Part 5: AC Power Distribution Systems & Standards

Published by Nikola Zlatanov*


Medium Voltage Equipment Surge Protection Considerations

Transformers

If the voltage withstand/BIL rating of the transformer is less than that of the switchgear feeding the transformer, surge protection is recommended at the transformer terminals, in line with established practices. In addition, consideration should be given to using surge arresters and/or surge capacitors for transformers having equal or greater withstand/BIL ratings than that of the switchgear feeding the trans- former for distribution systems where reflected voltage waves and/or resonant conditions may occur. Typically incoming voltage surges are reflected at the transformer primary terminals (because of the change in impedance) resulting in voltages at the ends of the transformer primary terminals/windings of up to two times the incoming voltage wave. System capacitance and inductance values combined with the transformer impedance values can cause resonant conditions resulting in amplified reflected waves. Surge arresters/capacitors when required, should be located as close to the trans- former primary terminals as practical.

Motors

Surge capacitors and, where appropriate, surge arresters should be applied at the motor terminals.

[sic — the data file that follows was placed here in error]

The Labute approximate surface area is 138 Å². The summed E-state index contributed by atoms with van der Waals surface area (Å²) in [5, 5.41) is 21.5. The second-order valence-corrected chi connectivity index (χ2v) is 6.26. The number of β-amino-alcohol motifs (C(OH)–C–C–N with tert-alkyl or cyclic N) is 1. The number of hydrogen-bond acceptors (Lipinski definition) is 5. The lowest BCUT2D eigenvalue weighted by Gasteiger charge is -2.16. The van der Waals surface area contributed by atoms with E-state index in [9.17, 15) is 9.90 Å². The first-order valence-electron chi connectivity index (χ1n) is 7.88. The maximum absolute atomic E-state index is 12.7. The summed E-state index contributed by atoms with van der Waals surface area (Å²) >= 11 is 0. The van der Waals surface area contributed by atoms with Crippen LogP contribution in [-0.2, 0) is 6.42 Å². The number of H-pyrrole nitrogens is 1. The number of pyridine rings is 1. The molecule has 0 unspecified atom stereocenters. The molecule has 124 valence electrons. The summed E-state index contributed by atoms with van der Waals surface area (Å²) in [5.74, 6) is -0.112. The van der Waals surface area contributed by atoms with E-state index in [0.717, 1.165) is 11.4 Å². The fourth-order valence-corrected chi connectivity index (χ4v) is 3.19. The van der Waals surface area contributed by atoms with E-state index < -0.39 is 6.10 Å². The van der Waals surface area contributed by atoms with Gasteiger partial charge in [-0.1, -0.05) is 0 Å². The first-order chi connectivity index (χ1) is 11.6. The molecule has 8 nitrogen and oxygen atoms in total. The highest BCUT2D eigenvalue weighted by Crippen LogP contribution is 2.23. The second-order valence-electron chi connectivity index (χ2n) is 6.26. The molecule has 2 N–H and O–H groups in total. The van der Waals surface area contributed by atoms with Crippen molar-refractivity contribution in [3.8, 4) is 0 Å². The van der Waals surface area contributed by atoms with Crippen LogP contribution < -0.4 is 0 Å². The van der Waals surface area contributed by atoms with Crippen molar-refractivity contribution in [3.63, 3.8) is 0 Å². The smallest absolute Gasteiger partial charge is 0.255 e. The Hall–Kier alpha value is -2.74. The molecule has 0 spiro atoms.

Generators

Surge capacitors and station class surge arresters at the machine terminals.

Surge Protection

The distribution system can be subject to voltage transients caused by lighting or switching surges. Recognizing that distribution system can be subject to voltage transients caused by lighting or switching, the industry has developed standards to provide guidelines for surge protection of electrical equipment. Those guide- lines should be used in design and protection of electrical distribution systems independent of the circuit breaker interrupting medium. The industry standards are:

  • ANSI C62 Guides and Standards for Surge Protection
  • IEEE 242—Buff Book IEEE Recommended Practice for Protection and Coordination of Industrial and Commercial Power Systems
  • IEEE 141—Red Book Recommended Practice for Electric Power Distribution for Industrial Plants
  • IEEE C37.20.2
Surge Protection Recommendations
  1. For circuits exposed to lightning, surge arresters should be applied in line with Industry standard practices.
  2. Transformers:
  • Close-Coupled to medium voltage primary breaker: Provide transients surge protection, such as Surge Arrester in parallel with RC Snubber, or ZORC. The surge protection device selected should be located and connected at the transformer primary terminals or it can be located inside the switchgear and connected on the transformer side of the primary breaker.